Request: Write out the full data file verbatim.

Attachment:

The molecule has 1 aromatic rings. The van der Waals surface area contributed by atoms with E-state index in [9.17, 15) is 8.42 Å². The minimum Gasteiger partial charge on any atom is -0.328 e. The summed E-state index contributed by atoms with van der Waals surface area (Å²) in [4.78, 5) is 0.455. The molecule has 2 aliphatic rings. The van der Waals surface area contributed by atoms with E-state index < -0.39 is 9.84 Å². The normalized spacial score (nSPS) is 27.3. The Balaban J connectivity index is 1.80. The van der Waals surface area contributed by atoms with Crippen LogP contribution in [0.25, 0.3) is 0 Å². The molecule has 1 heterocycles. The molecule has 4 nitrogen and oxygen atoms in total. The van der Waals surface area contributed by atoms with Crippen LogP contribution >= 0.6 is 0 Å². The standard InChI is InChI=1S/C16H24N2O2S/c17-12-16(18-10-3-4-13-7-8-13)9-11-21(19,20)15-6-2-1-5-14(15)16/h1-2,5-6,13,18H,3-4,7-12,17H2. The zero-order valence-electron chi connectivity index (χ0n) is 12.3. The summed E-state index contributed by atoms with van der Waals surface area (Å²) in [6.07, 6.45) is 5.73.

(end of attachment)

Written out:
The molecule has 1 aromatic rings. The van der Waals surface area contributed by atoms with E-state index in [9.17, 15) is 8.42 Å². The minimum Gasteiger partial charge on any atom is -0.328 e. The summed E-state index contributed by atoms with van der Waals surface area (Å²) in [4.78, 5) is 0.455. The molecule has 2 aliphatic rings. The van der Waals surface area contributed by atoms with E-state index < -0.39 is 9.84 Å². The normalized spacial score (nSPS) is 27.3. The Balaban J connectivity index is 1.80. The van der Waals surface area contributed by atoms with Crippen LogP contribution in [0.25, 0.3) is 0 Å². The molecule has 1 heterocycles. The molecule has 4 nitrogen and oxygen atoms in total. The van der Waals surface area contributed by atoms with Crippen LogP contribution >= 0.6 is 0 Å². The standard InChI is InChI=1S/C16H24N2O2S/c17-12-16(18-10-3-4-13-7-8-13)9-11-21(19,20)15-6-2-1-5-14(15)16/h1-2,5-6,13,18H,3-4,7-12,17H2. The zero-order valence-electron chi connectivity index (χ0n) is 12.3. The summed E-state index contributed by atoms with van der Waals surface area (Å²) in [6.07, 6.45) is 5.73.